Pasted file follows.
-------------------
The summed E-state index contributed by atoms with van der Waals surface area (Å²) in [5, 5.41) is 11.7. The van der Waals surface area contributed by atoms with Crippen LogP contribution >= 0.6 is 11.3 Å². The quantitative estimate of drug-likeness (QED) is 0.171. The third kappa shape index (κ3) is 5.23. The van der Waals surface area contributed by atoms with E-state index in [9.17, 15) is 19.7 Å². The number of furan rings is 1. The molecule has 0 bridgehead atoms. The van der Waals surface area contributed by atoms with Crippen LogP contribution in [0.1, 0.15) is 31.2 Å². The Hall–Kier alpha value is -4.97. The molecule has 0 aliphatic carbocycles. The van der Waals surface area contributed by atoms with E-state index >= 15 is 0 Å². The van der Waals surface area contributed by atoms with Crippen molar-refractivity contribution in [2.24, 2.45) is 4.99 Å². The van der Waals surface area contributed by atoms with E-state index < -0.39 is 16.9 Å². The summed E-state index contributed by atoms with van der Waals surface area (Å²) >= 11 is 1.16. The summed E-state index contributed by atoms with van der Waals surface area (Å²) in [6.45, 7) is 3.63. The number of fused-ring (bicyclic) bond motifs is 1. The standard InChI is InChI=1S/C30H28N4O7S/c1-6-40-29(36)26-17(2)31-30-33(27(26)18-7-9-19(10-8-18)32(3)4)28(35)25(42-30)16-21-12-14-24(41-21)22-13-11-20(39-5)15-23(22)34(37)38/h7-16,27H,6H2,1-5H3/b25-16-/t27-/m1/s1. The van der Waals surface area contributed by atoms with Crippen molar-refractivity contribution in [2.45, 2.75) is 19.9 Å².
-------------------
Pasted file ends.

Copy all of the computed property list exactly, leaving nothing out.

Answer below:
The summed E-state index contributed by atoms with van der Waals surface area (Å²) in [5, 5.41) is 11.7. The van der Waals surface area contributed by atoms with Crippen LogP contribution >= 0.6 is 11.3 Å². The quantitative estimate of drug-likeness (QED) is 0.171. The third kappa shape index (κ3) is 5.23. The van der Waals surface area contributed by atoms with E-state index in [9.17, 15) is 19.7 Å². The number of furan rings is 1. The molecule has 0 bridgehead atoms. The van der Waals surface area contributed by atoms with Crippen LogP contribution in [0.1, 0.15) is 31.2 Å². The Hall–Kier alpha value is -4.97. The molecule has 0 aliphatic carbocycles. The van der Waals surface area contributed by atoms with E-state index >= 15 is 0 Å². The van der Waals surface area contributed by atoms with Crippen molar-refractivity contribution in [2.24, 2.45) is 4.99 Å². The van der Waals surface area contributed by atoms with E-state index < -0.39 is 16.9 Å². The summed E-state index contributed by atoms with van der Waals surface area (Å²) >= 11 is 1.16. The summed E-state index contributed by atoms with van der Waals surface area (Å²) in [6.45, 7) is 3.63. The number of fused-ring (bicyclic) bond motifs is 1. The standard InChI is InChI=1S/C30H28N4O7S/c1-6-40-29(36)26-17(2)31-30-33(27(26)18-7-9-19(10-8-18)32(3)4)28(35)25(42-30)16-21-12-14-24(41-21)22-13-11-20(39-5)15-23(22)34(37)38/h7-16,27H,6H2,1-5H3/b25-16-/t27-/m1/s1. The van der Waals surface area contributed by atoms with Crippen molar-refractivity contribution in [2.45, 2.75) is 19.9 Å².